All submissions of the EM system will be redirected to Online Manuscript Submission System. Authors are requested to submit articles directly to Online Manuscript Submission System of respective journal.

Antithrombotic Therapy Post Endovascular Stenting for Superior Vena Cava Syndrome

Sheena L. Hayes1, Sara Lott1, Michael J. Scalese2*

1Auburn University Harrison School of Pharmacy, USA

2Department of Pharmacy Practice, Auburn University Harrison School of Pharmacy, USA

*Corresponding Author:
Michael J. Scalese
Assistant Clinical Professor
Department of Pharmacy Practice
Auburn University Harrison School of Pharmacy
650 Clinic Drive, USA
Tel: 2514459318
[email protected]

Received date: 13/04/2016; Accepted date: 04/05/2016; Published date: 11/05/2016

Visit for more related articles at Research & Reviews: Journal of Hospital and Clinical Pharmacy


Superior vena cava syndrome results in obstruction of the superior vena cava and commonly requires intervention. Stents are often used to increase the patency of the vena cava and to prevent reocclusion. The role of antithrombotic therapy and agents to use has been highly debated due to stent location, hematologic complications, and limited clinical evidence available on the topic. This commentary seeks to determine the appropriate choice, if any, for antithrombotic therapy after superior vena cava stent placement.


Antithrombotic, Superior vena cava, Hematologic complications.


Superior vena cava syndrome (SVCS) is a diverse clinical condition characterized by the compression or obstruction of the superior vena cava (SVC). The symptomology of SVCS stems from impaired venous return commonly including upper body edema, dyspnea or orthopnea with progression to respiratory distress, convulsions or cerebral edema if left untreated [1]. While the most common etiology is malignancy, endovascular angioplasty with stent placement is considered to be the first line therapy for all origins of SVCS [2]. The use of antithrombotic therapy in conjunction with endovascular stents, however, has been highly controversial.


Despite a limited robustness, the pertinent literature reveals a dichotomy of potential antithrombotic therapies. The thrombogenic nature of stent introduction suggests using antiplatelet therapy can reduce platelet activation, aggregation, and stent thrombosis. However, the venous location of stent deployment suggests anticoagulant therapy with a vitamin K antagonist (VKA) may be more favorable [2,3]. Although limited by their retrospective and descriptive nature, the largest studies to date provide insight into the role of antithrombotic therapies [4,5].

In an evaluation of 208 SVCS stenting procedures, Lanceigo et al. found no association with dipyridamole (p = 0.321) or VKA therapy to mortality (p = 0.463) [4]. However, an association with stent thrombosis and an increase in mortality was found regardless of antithrombotic choice (p = 0.018) [4]. Antiplatelet medications may therefore be beneficial by reducing stent thrombosis, though this was not explicitly described by Lanceigo et al. [4]. In a similar fashion, Fagedet et al. found no association with the use of aspirin 75-325 mg/day (p = 0.69) or VKA (p = 0.76) on reoccurrence of SVCS in a study of 164 consecutive SVCS stent recipients [5]. Similar results were also reported in smaller studies and case reports which reported no impact on mortality [5-9]. These reports do however, suggest that antiplatelet therapies may reduce stent thrombosis in the acute setting.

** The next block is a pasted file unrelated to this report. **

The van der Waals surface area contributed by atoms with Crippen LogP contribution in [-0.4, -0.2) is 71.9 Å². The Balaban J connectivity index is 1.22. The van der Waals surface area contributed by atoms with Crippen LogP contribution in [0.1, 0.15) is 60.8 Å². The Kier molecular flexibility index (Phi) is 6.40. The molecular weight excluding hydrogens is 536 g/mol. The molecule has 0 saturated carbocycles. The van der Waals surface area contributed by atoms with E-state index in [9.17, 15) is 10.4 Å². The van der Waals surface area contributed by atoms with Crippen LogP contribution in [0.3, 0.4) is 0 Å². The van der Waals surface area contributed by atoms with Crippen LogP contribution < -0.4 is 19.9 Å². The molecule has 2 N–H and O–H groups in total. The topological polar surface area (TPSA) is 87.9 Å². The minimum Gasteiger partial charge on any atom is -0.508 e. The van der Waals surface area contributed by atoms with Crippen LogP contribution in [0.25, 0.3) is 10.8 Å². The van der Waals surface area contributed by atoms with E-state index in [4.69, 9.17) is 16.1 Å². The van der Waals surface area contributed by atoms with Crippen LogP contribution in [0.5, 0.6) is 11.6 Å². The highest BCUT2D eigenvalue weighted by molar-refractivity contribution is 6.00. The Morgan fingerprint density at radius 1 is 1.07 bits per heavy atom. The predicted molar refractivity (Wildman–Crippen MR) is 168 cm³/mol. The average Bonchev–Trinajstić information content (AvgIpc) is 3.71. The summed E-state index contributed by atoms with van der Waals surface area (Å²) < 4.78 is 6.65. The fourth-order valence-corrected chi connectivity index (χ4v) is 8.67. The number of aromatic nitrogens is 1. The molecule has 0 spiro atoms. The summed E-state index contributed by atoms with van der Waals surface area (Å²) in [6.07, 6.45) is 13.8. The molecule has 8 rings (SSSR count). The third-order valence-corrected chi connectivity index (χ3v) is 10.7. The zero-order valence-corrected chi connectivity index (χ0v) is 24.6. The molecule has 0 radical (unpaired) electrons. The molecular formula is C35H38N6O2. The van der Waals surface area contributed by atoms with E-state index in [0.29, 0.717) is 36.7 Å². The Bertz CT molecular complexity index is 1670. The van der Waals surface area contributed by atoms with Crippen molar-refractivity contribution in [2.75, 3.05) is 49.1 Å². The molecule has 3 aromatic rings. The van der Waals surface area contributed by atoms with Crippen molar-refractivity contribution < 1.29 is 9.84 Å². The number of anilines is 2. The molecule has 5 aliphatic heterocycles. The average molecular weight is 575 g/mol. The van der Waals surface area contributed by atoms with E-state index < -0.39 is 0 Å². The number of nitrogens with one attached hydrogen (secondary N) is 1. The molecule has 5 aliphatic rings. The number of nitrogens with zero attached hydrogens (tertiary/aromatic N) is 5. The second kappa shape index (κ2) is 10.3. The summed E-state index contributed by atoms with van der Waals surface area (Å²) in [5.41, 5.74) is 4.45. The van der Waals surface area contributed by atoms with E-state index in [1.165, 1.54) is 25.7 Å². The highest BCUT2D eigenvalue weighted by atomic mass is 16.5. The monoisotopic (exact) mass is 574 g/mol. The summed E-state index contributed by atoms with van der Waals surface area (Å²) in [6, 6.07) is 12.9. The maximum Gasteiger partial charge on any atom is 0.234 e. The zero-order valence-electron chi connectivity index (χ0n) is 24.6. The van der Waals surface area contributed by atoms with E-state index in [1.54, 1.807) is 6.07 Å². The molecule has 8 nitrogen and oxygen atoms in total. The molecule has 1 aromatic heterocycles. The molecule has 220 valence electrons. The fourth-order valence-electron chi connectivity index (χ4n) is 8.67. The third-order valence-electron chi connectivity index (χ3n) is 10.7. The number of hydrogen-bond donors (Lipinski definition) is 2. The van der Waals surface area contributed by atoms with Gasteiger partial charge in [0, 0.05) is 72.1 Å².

Given the associated burden with VKA interactions, particularly with chemotherapeutics, and its associated monitoring or safety and efficacy, the utility of antiplatelet therapy is compelling. The lack of difference in survival benefit with anticoagulation therapy despite presumed superiority in a venous system model, leads us to conclude that antiplatelet therapy may be appropriate in the absence of other compelling anticoagulation indications. Antiplatelet therapy likely reduces thrombotic risk while having lower potential for hemorrhage compared to VKAs [4,5-9].


We recommend using short term antiplatelet therapy with aspirin 75-325 mg/day over anticoagulation in conjunction with endovascular stenting for SVCS.

Conflict of Interest Statement

The authors declare no potential conflicts of interest with respect to the research, authorship, and/or publication of this article


The authors received no financial support for the research, authorship, and/or publication of this article.


  1. Herscovici R, et al. Superior vena cava syndrome - changing etiology in the third millennium. Lupus. 2012; 21:93-96.
  2. Rice TW, et al. The superior vena cava syndrome: clinical characteristics and evolving etiology. Medicine. 2006; 85:37-42.
  3. Rumbaut RE andThiagarajan P. Arterial, Venous, and Microvascular Hemostasis/Thrombosis. In:Granger DN, Granger J eds. Platelet-Vessel Wall Interactions in Hemostasis and Thrombosis. San Rafael (CA): Morgan& Claypool Life Sciences; 2010;14:35-42.
  4. Lanciego C, et al. Endovascular stenting as the first step in the overall management of malignant superior vena cava syndrome. AJR. 2009;193:549-558.
  5. Fagedet D, et al. Endovascular treatment of malignant superior vena cava syndrome: results and predictive factors of clinical efficacy. CardiovascInterventRadiol. 2013;36:140-149.
  6. Gross CM, et al. Stent Implantation in Patients with Superior Vena Cava Syndrome. AJR Am J Roentgenol. 1997;169:429-432.
  7. Monaco RG, et al. Use of self-expanding vascular endoprostheses in superior vena cava syndrome. Eur J Cardiothorac Surg. 2003;24:208-211.
  8. Marcy PY, et al. Superior vena cava obstruction: is stenting necessary? Support Care Cancer. 2001;9:103-107.
  9. Thony F, et al. Endovascular treatment of superior vena cava obstruction in patients with malignancies. EurRadiol. 1999;9:965-971.